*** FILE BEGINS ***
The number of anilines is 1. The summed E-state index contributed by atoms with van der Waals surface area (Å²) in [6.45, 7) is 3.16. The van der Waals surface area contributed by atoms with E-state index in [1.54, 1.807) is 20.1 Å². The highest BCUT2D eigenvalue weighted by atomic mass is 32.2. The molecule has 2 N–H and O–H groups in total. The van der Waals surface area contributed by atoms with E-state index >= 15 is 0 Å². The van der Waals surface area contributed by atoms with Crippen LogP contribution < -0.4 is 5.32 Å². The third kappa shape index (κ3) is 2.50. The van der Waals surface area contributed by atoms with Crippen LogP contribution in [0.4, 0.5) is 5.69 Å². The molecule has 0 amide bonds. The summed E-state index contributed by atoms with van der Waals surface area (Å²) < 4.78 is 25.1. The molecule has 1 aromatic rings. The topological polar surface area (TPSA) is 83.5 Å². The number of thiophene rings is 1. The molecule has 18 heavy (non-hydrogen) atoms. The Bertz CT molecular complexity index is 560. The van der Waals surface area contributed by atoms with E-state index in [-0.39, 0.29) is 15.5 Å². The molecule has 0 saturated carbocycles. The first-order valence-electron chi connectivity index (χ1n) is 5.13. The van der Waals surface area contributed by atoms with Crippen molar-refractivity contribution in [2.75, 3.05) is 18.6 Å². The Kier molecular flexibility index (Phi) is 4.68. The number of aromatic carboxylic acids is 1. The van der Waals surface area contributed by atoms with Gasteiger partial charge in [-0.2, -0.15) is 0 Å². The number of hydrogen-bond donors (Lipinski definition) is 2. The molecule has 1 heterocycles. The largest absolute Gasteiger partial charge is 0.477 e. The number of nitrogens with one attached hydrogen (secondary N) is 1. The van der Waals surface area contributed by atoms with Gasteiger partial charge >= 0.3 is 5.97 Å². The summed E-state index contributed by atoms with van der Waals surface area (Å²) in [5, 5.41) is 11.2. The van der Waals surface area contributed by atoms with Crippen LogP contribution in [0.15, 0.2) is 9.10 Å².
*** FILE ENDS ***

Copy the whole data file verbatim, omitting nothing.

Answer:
The number of anilines is 1. The summed E-state index contributed by atoms with van der Waals surface area (Å²) in [6.45, 7) is 3.16. The van der Waals surface area contributed by atoms with E-state index in [1.54, 1.807) is 20.1 Å². The highest BCUT2D eigenvalue weighted by atomic mass is 32.2. The molecule has 2 N–H and O–H groups in total. The van der Waals surface area contributed by atoms with E-state index >= 15 is 0 Å². The van der Waals surface area contributed by atoms with Crippen LogP contribution < -0.4 is 5.32 Å². The third kappa shape index (κ3) is 2.50. The van der Waals surface area contributed by atoms with Crippen LogP contribution in [0.4, 0.5) is 5.69 Å². The molecule has 0 amide bonds. The summed E-state index contributed by atoms with van der Waals surface area (Å²) < 4.78 is 25.1. The molecule has 1 aromatic rings. The topological polar surface area (TPSA) is 83.5 Å². The number of thiophene rings is 1. The molecule has 18 heavy (non-hydrogen) atoms. The Bertz CT molecular complexity index is 560. The van der Waals surface area contributed by atoms with E-state index in [-0.39, 0.29) is 15.5 Å². The molecule has 0 saturated carbocycles. The first-order valence-electron chi connectivity index (χ1n) is 5.13. The van der Waals surface area contributed by atoms with Crippen molar-refractivity contribution in [2.75, 3.05) is 18.6 Å². The Kier molecular flexibility index (Phi) is 4.68. The number of aromatic carboxylic acids is 1. The van der Waals surface area contributed by atoms with Gasteiger partial charge in [-0.2, -0.15) is 0 Å². The number of hydrogen-bond donors (Lipinski definition) is 2. The molecule has 1 heterocycles. The largest absolute Gasteiger partial charge is 0.477 e. The number of nitrogens with one attached hydrogen (secondary N) is 1. The van der Waals surface area contributed by atoms with Gasteiger partial charge >= 0.3 is 5.97 Å². The summed E-state index contributed by atoms with van der Waals surface area (Å²) in [5, 5.41) is 11.2. The van der Waals surface area contributed by atoms with Crippen LogP contribution in [0.15, 0.2) is 9.10 Å².